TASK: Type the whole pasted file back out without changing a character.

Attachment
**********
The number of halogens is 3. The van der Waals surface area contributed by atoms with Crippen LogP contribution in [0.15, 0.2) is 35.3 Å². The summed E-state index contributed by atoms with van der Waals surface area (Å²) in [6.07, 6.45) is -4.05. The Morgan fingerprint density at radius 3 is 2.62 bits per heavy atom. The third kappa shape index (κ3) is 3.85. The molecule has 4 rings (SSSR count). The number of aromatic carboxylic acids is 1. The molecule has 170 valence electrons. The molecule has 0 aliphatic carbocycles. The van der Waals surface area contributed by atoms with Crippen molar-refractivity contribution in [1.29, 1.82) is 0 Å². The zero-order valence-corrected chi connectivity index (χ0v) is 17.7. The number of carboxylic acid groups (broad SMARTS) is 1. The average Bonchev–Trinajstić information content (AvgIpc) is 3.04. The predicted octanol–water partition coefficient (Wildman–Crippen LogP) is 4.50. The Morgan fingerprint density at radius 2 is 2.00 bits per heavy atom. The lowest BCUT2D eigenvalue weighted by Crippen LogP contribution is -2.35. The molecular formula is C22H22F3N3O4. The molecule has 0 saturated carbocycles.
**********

The number of halogens is 3. The van der Waals surface area contributed by atoms with Crippen LogP contribution in [0.15, 0.2) is 35.3 Å². The summed E-state index contributed by atoms with van der Waals surface area (Å²) in [6.07, 6.45) is -4.05. The Morgan fingerprint density at radius 3 is 2.62 bits per heavy atom. The third kappa shape index (κ3) is 3.85. The molecule has 4 rings (SSSR count). The number of aromatic carboxylic acids is 1. The molecule has 170 valence electrons. The molecule has 0 aliphatic carbocycles. The van der Waals surface area contributed by atoms with Crippen molar-refractivity contribution in [1.29, 1.82) is 0 Å². The zero-order valence-corrected chi connectivity index (χ0v) is 17.7. The number of carboxylic acid groups (broad SMARTS) is 1. The average Bonchev–Trinajstić information content (AvgIpc) is 3.04. The predicted octanol–water partition coefficient (Wildman–Crippen LogP) is 4.50. The Morgan fingerprint density at radius 2 is 2.00 bits per heavy atom. The lowest BCUT2D eigenvalue weighted by Crippen LogP contribution is -2.35. The molecular formula is C22H22F3N3O4. The molecule has 0 saturated carbocycles.